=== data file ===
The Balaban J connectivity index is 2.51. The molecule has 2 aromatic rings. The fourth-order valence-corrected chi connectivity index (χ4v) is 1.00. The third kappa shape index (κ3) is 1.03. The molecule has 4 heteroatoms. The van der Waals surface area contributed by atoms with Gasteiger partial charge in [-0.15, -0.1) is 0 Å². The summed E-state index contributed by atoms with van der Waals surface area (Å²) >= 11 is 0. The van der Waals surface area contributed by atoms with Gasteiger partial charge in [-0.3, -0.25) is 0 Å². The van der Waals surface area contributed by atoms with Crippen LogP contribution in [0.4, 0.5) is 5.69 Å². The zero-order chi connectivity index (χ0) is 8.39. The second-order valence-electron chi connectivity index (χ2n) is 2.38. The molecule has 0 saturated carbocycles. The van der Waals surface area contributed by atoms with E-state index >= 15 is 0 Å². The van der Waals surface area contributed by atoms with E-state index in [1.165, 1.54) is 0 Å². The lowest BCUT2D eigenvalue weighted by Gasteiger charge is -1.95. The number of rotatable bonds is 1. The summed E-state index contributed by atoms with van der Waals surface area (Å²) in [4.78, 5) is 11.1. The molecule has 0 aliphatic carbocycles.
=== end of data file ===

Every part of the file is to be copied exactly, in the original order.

The Balaban J connectivity index is 2.51. The molecule has 2 aromatic rings. The fourth-order valence-corrected chi connectivity index (χ4v) is 1.00. The third kappa shape index (κ3) is 1.03. The molecule has 4 heteroatoms. The van der Waals surface area contributed by atoms with Gasteiger partial charge in [-0.15, -0.1) is 0 Å². The summed E-state index contributed by atoms with van der Waals surface area (Å²) >= 11 is 0. The van der Waals surface area contributed by atoms with Gasteiger partial charge in [-0.3, -0.25) is 0 Å². The van der Waals surface area contributed by atoms with Crippen LogP contribution in [0.4, 0.5) is 5.69 Å². The zero-order chi connectivity index (χ0) is 8.39. The second-order valence-electron chi connectivity index (χ2n) is 2.38. The molecule has 0 saturated carbocycles. The van der Waals surface area contributed by atoms with E-state index >= 15 is 0 Å². The van der Waals surface area contributed by atoms with E-state index in [1.165, 1.54) is 0 Å². The lowest BCUT2D eigenvalue weighted by Gasteiger charge is -1.95. The number of rotatable bonds is 1. The summed E-state index contributed by atoms with van der Waals surface area (Å²) in [4.78, 5) is 11.1. The molecule has 0 aliphatic carbocycles.